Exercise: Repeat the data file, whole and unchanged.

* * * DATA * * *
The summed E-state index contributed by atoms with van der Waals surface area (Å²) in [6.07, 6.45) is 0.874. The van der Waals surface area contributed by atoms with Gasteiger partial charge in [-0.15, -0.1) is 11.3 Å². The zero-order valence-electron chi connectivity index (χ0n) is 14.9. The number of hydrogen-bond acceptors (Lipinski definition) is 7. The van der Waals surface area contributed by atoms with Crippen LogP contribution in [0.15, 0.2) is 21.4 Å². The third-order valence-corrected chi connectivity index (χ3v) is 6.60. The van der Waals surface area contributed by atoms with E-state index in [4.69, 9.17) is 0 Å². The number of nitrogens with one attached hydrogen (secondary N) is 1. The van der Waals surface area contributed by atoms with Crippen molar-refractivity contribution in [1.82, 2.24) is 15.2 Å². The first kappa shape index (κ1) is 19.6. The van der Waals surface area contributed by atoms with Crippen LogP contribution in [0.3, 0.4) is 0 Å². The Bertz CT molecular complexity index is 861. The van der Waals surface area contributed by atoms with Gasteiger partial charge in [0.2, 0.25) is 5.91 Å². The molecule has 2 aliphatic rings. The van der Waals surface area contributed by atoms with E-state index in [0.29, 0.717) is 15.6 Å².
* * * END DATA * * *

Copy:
The summed E-state index contributed by atoms with van der Waals surface area (Å²) in [6.07, 6.45) is 0.874. The van der Waals surface area contributed by atoms with Gasteiger partial charge in [-0.15, -0.1) is 11.3 Å². The zero-order valence-electron chi connectivity index (χ0n) is 14.9. The number of hydrogen-bond acceptors (Lipinski definition) is 7. The van der Waals surface area contributed by atoms with Crippen LogP contribution in [0.15, 0.2) is 21.4 Å². The third-order valence-corrected chi connectivity index (χ3v) is 6.60. The van der Waals surface area contributed by atoms with E-state index in [4.69, 9.17) is 0 Å². The number of nitrogens with one attached hydrogen (secondary N) is 1. The van der Waals surface area contributed by atoms with Crippen molar-refractivity contribution in [1.82, 2.24) is 15.2 Å². The first kappa shape index (κ1) is 19.6. The van der Waals surface area contributed by atoms with Crippen LogP contribution in [0.3, 0.4) is 0 Å². The Bertz CT molecular complexity index is 861. The van der Waals surface area contributed by atoms with Gasteiger partial charge in [0.2, 0.25) is 5.91 Å². The molecule has 2 aliphatic rings. The van der Waals surface area contributed by atoms with E-state index in [0.29, 0.717) is 15.6 Å².